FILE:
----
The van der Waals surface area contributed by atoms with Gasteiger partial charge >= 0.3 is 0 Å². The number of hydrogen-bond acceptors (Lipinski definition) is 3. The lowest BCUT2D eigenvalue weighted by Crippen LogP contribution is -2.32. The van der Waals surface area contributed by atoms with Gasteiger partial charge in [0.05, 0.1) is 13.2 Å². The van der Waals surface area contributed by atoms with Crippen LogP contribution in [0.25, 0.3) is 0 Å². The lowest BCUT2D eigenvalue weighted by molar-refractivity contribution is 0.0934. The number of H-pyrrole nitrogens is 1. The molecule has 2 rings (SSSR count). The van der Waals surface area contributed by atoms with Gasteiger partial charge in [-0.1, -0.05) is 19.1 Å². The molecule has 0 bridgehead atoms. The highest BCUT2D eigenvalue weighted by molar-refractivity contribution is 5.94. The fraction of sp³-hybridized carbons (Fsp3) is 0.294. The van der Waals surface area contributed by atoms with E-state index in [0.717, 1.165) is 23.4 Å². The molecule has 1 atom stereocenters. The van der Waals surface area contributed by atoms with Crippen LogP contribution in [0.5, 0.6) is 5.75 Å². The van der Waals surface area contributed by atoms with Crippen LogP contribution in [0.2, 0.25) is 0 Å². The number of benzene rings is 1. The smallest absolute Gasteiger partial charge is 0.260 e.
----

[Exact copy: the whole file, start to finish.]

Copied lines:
The van der Waals surface area contributed by atoms with Gasteiger partial charge >= 0.3 is 0 Å². The number of hydrogen-bond acceptors (Lipinski definition) is 3. The lowest BCUT2D eigenvalue weighted by Crippen LogP contribution is -2.32. The van der Waals surface area contributed by atoms with Gasteiger partial charge in [0.05, 0.1) is 13.2 Å². The van der Waals surface area contributed by atoms with Crippen LogP contribution in [0.25, 0.3) is 0 Å². The lowest BCUT2D eigenvalue weighted by molar-refractivity contribution is 0.0934. The number of H-pyrrole nitrogens is 1. The molecule has 2 rings (SSSR count). The van der Waals surface area contributed by atoms with Gasteiger partial charge in [-0.1, -0.05) is 19.1 Å². The molecule has 0 bridgehead atoms. The highest BCUT2D eigenvalue weighted by molar-refractivity contribution is 5.94. The fraction of sp³-hybridized carbons (Fsp3) is 0.294. The van der Waals surface area contributed by atoms with E-state index in [0.717, 1.165) is 23.4 Å². The molecule has 1 atom stereocenters. The van der Waals surface area contributed by atoms with Crippen LogP contribution in [0.5, 0.6) is 5.75 Å². The van der Waals surface area contributed by atoms with Crippen LogP contribution in [0.2, 0.25) is 0 Å². The number of benzene rings is 1. The smallest absolute Gasteiger partial charge is 0.260 e.